UK retail sales surge before lockdown easing, borrowing leaps too

British retail sales rocketed last month as consumers prepared for a partial lifting of coronavirus lockdown restrictions, according to official data which also showed record peacetime government borrowing.

Sales volumes leapt by 5.4% in March from February, the Office for National Statistics said, with clothing stores benefiting especially.

Economists polled by Reuters had expected a month-on-month increase of 1.5%.

The ONS said the data reflected "the effect of the easing of coronavirus restrictions on consumer spending".

"March's strong rise in retail sales showed that the economy made a fair bit of progress even before non-essential retailers reopened in April," Paul Dales, an economist with Capital Economics, said. 

Separate data showed Britain's government borrowed 303.1 billion pounds ($420.1 billion) in the financial year which ended last month, a surge of 246 billion pounds on the previous year and the biggest share of the economy in peacetime.

Borrowing stood at 14.5% of economic output, the highest such ratio since 1946, after World War Two, when it was 15.2%.

The numbers reflected the surge in public spending and tax cuts to offset the economic hit from the COVID-19 pandemic.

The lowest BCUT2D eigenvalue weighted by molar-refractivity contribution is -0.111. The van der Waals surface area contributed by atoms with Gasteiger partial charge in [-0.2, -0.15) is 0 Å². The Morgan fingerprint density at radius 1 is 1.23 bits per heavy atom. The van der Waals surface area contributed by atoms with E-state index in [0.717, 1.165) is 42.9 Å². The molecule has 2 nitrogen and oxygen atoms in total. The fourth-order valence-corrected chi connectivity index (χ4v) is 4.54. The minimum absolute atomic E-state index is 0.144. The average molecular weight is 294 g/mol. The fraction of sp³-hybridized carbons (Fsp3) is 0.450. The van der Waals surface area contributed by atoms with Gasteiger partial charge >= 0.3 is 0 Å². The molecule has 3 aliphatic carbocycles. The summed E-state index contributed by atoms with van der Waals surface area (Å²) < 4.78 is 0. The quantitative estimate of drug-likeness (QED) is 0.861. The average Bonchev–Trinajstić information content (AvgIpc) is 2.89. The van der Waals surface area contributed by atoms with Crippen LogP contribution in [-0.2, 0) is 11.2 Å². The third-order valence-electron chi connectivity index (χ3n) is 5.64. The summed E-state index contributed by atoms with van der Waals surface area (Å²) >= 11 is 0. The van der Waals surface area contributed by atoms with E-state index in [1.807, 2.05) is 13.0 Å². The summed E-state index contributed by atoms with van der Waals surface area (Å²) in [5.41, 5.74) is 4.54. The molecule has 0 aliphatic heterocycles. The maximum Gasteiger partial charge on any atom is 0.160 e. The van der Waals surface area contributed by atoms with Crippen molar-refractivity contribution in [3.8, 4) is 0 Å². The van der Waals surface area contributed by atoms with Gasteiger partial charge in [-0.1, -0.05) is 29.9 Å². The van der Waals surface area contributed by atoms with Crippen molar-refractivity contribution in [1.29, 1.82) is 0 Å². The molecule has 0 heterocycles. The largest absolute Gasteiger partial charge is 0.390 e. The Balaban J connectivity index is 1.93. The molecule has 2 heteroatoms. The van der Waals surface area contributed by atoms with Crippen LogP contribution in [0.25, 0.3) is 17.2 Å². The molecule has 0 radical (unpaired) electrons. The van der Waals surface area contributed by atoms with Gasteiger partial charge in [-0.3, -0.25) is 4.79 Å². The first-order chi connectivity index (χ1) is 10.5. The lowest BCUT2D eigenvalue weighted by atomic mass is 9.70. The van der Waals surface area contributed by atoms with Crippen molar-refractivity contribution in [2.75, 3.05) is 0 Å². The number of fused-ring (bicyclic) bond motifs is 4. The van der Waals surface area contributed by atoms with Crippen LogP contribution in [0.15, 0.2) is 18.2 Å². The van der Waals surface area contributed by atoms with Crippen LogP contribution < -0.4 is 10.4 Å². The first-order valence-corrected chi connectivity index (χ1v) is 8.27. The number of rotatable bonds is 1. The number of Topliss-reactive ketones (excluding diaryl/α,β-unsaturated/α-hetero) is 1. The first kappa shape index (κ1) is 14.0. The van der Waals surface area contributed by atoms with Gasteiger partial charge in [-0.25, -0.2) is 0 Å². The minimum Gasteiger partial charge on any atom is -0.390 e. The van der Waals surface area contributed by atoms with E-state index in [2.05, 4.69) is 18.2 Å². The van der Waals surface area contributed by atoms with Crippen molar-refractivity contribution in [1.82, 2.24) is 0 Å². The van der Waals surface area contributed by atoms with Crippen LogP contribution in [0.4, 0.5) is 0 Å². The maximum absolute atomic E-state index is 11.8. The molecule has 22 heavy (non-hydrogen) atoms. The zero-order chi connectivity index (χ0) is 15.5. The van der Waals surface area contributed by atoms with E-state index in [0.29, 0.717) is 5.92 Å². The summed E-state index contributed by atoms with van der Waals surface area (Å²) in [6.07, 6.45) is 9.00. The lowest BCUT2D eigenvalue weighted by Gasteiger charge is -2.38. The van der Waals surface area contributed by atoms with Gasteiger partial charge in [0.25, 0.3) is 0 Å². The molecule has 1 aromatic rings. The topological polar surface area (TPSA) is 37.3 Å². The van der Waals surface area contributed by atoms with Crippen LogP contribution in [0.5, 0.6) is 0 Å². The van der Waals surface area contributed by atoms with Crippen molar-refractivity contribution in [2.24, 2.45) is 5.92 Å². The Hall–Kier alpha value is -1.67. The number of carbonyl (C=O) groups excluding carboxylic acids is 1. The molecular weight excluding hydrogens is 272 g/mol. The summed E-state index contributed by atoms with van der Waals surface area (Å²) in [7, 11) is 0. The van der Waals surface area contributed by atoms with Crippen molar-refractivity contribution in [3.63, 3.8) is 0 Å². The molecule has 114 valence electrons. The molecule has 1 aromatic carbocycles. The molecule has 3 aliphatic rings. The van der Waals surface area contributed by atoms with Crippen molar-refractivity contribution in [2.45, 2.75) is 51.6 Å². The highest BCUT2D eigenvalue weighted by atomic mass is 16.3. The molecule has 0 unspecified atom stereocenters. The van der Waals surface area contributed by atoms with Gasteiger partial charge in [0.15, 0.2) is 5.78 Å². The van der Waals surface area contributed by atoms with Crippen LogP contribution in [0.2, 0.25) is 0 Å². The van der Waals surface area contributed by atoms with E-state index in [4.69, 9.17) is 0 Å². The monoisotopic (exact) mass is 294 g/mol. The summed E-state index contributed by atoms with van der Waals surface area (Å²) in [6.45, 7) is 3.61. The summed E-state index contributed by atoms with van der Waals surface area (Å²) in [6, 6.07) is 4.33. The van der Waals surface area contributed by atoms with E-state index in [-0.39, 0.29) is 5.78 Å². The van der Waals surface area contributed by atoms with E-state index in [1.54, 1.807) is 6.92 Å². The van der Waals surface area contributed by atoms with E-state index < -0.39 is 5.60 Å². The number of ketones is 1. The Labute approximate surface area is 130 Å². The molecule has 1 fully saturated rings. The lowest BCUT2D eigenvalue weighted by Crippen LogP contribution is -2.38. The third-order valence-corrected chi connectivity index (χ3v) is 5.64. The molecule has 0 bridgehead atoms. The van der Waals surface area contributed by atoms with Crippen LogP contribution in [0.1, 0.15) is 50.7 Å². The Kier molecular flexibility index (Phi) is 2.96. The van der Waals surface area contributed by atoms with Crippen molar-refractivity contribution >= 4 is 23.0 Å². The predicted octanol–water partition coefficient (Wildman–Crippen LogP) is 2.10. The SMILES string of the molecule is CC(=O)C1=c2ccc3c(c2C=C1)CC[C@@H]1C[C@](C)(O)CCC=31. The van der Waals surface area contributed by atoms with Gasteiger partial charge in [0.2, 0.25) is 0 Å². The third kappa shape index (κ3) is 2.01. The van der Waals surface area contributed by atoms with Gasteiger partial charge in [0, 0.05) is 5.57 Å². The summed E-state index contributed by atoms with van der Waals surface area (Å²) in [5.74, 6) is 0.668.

Britain's economy slumped by almost 10% last year, its biggest collapse in more than three centuries, but it is expected to grow by more than 5% in 2021 and 2022, according to the International Monetary Fund.

The Bank of England is waiting to see the extent to which households spend their lockdown savings as it assesses how long it needs to keep its huge stimulus plan in place.

British consumer sentiment rose to its highest since the start of the pandemic this month, a closely watched survey showed on Friday, but the increase was smaller than economists had expected.

The ONS said retail sales were up 7.2% compared with March 2020 when the pandemic was spreading in most Western economies.

The ONS said the share of shopping done online slipped from a record high in February to 34.7% in March.

Many retailers have expanded their online operations quickly in response to three lockdowns over the past year.

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